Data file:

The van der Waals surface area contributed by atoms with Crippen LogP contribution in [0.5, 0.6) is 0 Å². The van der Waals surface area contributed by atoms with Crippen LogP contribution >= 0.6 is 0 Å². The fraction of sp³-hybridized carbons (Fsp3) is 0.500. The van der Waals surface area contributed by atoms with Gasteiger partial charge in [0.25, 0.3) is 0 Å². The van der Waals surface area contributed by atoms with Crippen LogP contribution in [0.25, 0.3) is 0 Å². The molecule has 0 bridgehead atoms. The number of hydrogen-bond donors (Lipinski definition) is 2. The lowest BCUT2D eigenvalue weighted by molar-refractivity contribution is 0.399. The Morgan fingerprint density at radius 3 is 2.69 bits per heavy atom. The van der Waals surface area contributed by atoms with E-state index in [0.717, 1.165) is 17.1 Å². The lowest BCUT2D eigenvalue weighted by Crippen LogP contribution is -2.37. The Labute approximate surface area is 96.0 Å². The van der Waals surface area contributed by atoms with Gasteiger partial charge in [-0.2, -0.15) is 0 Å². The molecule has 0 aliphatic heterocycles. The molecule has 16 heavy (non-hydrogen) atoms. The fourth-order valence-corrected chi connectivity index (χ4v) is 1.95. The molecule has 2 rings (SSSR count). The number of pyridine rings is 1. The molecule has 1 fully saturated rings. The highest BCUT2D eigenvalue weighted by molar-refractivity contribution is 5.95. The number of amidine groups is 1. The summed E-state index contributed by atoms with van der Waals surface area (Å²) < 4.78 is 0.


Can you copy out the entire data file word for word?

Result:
The van der Waals surface area contributed by atoms with Crippen LogP contribution in [0.5, 0.6) is 0 Å². The van der Waals surface area contributed by atoms with Crippen LogP contribution >= 0.6 is 0 Å². The fraction of sp³-hybridized carbons (Fsp3) is 0.500. The van der Waals surface area contributed by atoms with Gasteiger partial charge in [0.25, 0.3) is 0 Å². The van der Waals surface area contributed by atoms with Crippen LogP contribution in [0.25, 0.3) is 0 Å². The molecule has 0 bridgehead atoms. The number of hydrogen-bond donors (Lipinski definition) is 2. The lowest BCUT2D eigenvalue weighted by molar-refractivity contribution is 0.399. The Morgan fingerprint density at radius 3 is 2.69 bits per heavy atom. The van der Waals surface area contributed by atoms with E-state index in [0.717, 1.165) is 17.1 Å². The lowest BCUT2D eigenvalue weighted by Crippen LogP contribution is -2.37. The Labute approximate surface area is 96.0 Å². The van der Waals surface area contributed by atoms with Gasteiger partial charge in [-0.2, -0.15) is 0 Å². The molecule has 0 aliphatic heterocycles. The molecule has 16 heavy (non-hydrogen) atoms. The fourth-order valence-corrected chi connectivity index (χ4v) is 1.95. The molecule has 2 rings (SSSR count). The number of pyridine rings is 1. The molecule has 1 fully saturated rings. The highest BCUT2D eigenvalue weighted by molar-refractivity contribution is 5.95. The number of amidine groups is 1. The summed E-state index contributed by atoms with van der Waals surface area (Å²) < 4.78 is 0.